Natural Right and History (Chicago, 1953).Leo Strauss - 1953 - The Correspondence Between Ethical Egoists and Natural Rights Theorists is Considerable Today, as Suggested by a Comparison of My" Recent Work in Ethical Egoism," American Philosophical Quarterly 16 (2):1-15.details
In this classic work, Leo Strauss examines the problem of natural right and argues that there is a firm foundation in reality for the distinction between right and wrong in ethics and politics. On the centenary of Strauss's birth, and the fiftieth anniversary of the Walgreen Lectures which spawned the work, _Natural Right and History_ remains as controversial and essential as ever. "Strauss... makes a significant contribution towards an understanding of the intellectual crisis in which we find ourselves... [and] brings (...) to his task an admirable scholarship and a brilliant, incisive mind."—John H. Hallowell, _American Political Science Review_ Leo Strauss was the Robert Maynard Hutchins Distinguished Service ProfessorEmeritus in Political Science at the University of Chicago. (shrink)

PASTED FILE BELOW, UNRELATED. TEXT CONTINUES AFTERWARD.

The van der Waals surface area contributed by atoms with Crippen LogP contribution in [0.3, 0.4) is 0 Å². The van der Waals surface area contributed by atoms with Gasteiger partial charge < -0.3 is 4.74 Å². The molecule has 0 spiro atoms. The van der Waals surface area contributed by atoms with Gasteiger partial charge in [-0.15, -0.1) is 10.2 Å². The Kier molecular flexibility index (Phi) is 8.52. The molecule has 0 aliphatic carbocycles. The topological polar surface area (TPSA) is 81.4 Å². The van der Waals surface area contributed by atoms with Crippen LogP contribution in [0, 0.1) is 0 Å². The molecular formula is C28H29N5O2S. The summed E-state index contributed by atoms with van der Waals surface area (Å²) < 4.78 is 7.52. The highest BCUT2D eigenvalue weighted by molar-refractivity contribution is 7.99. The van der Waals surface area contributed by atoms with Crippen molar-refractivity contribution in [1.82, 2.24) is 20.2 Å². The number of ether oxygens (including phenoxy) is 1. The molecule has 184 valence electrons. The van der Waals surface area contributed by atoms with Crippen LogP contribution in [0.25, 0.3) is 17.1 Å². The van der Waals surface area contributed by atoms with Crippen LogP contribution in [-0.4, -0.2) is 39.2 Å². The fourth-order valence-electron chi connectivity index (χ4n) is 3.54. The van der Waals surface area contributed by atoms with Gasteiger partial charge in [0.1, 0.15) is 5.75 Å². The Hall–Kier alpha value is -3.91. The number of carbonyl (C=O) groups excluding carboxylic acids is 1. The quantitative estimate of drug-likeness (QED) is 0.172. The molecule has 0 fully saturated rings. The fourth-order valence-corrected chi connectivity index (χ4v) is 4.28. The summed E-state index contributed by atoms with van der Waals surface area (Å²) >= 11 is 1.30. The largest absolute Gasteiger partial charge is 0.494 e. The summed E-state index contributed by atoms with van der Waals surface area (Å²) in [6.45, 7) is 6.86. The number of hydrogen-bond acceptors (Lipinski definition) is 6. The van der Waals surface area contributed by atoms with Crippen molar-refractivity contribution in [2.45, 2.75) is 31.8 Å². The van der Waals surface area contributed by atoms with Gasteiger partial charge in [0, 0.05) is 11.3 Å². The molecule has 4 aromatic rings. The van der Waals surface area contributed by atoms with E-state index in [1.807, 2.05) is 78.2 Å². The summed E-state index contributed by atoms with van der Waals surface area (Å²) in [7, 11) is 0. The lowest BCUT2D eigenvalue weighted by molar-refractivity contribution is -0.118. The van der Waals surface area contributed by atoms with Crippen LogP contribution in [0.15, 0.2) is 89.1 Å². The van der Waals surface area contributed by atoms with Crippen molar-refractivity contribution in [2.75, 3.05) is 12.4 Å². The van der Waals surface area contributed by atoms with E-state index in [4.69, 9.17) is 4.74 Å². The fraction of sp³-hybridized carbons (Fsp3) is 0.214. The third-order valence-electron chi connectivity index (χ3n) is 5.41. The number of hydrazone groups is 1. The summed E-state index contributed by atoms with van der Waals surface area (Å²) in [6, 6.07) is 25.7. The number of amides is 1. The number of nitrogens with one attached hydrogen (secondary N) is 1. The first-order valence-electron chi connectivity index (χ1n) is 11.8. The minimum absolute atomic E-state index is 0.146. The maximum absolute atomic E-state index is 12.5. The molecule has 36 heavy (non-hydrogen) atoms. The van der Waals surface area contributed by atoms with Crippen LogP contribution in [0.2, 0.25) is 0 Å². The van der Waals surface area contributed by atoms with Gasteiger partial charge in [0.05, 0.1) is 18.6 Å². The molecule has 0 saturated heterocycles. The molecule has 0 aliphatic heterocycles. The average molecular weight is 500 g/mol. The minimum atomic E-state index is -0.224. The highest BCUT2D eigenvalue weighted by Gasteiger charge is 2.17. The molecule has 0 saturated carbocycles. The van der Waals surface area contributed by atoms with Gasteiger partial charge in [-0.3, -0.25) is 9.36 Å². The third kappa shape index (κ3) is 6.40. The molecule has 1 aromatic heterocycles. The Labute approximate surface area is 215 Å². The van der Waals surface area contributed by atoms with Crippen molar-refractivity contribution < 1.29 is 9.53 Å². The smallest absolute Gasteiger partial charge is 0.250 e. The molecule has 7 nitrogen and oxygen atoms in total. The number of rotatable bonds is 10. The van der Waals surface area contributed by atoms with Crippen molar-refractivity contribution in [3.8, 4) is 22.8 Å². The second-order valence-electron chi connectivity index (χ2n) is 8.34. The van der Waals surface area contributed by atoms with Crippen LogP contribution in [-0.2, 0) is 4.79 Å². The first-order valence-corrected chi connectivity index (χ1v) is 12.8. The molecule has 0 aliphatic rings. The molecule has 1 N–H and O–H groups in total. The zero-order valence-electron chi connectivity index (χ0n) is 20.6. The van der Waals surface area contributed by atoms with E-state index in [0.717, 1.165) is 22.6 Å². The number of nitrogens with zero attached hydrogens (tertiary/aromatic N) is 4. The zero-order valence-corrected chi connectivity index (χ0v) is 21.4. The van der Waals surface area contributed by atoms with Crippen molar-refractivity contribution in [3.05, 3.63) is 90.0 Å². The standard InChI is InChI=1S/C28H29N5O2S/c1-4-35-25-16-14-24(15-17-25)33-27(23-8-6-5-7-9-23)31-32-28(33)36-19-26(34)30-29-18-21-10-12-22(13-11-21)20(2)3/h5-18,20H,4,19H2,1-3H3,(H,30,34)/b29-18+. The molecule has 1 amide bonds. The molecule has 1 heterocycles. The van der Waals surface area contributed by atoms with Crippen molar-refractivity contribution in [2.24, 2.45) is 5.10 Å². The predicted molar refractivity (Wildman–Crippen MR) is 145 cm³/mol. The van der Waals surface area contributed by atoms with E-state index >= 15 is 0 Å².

This book is the scholarly & fully annotated edition of the award-winning _The Illustrated To Think Like God.__ _To Think Like God_ focuses on the emergence of philosophy as a speculative science, tracing its origins to the Greek colonies of Southern Italy, from the late 6th century to mid-5th century B.C. Special attention is paid to the sage Pythagoras and his movement, the poet Xenophanes of Colophon, and the lawmaker Parmenides of Elea. In their own ways, each thinker held that (...) true insight, whether as wisdom or certainty, belonged not to mortal human beings but to the gods. The Pythagoreans sought to approach this otherwordly knowledge by studying numerical relationships, believing them to govern the universe, and that those who know the number of a thing know its true nature. Yet their quest was a hopeless one, bogged down by cultism, numerology, political conspiracies, bloody uprisings, and exile. Above all, number did not turn out as the most reliable of mediums; it was certainly not a key to the realm of the divine. Thus, their contributions to philosophy's inception, while much better-publicized, was not the most significant. That particular role was reserved for an unusual challenge and the elaborate reaction it provoked. The challenge came from Xenophanes, who had argued that reliable truth was beyond mortal reach, because even if by accident a human being should state what is exactly the case, he had no way of knowing that he did, all things being susceptible to opinion. This dilemma is sure to have bothered a legislative mind like that of Parmenides, and we find him introducing techniques for testing the veracity of statements. These methods were meant to be carried out by reasoning and argument alone, without relying in physical evidence or mortal sense-perception, which was deemed untrustworthy. Reason was that one faculty shared by gods and humans alike. In time, Parmenides' ingenious arguments have earned him the titled of the first logician and metaphysician whose influence on subsequent thinkers was immeasurable. Parmenides taught us that philosophy was not about claims but about proof, which also makes him the father of theoretical science -- which, curiously, began as a quest into the mind of God. "Arnold Hermann makes a genuine contribution to Presocratics studies. This book, which is both an introduction to Pythagoras and Parmenides and a scholarly study, will interest novices and experts alike. Hermann's multi-leveled approach and his careful analyses of alternate views make his work a useful teaching tool, while his systematic inquiry into Pythagoreanism, the poem of Parmenides, and the development of early Greek thought will well repay the attention of scholars. — Patricia Curd_,_ _Purdue University_ "_To Think Like God_ is a highly ambitious book... Hermann's approach deserves to be taken seriously as an alternative to standard interpretations." — Richard D. McKirahan, Jr.,___ __Edwin Clarence Norton Professor of Classics and Professor of Philosophy, Pomona College_ "Arnold Hermann brings fresh life into the specialists' debates... a blow of wind that dissipates much fog." — Walter Burkert_, ProfessorEmeritus of Classical Philology, University of Zurich_ ARNOLD HERMANN_ is pursuing independent research on the origins of philosophy and methods of thinking. He specialices on subjects connected with Parmenides and Plato's _Parmenides._. (shrink)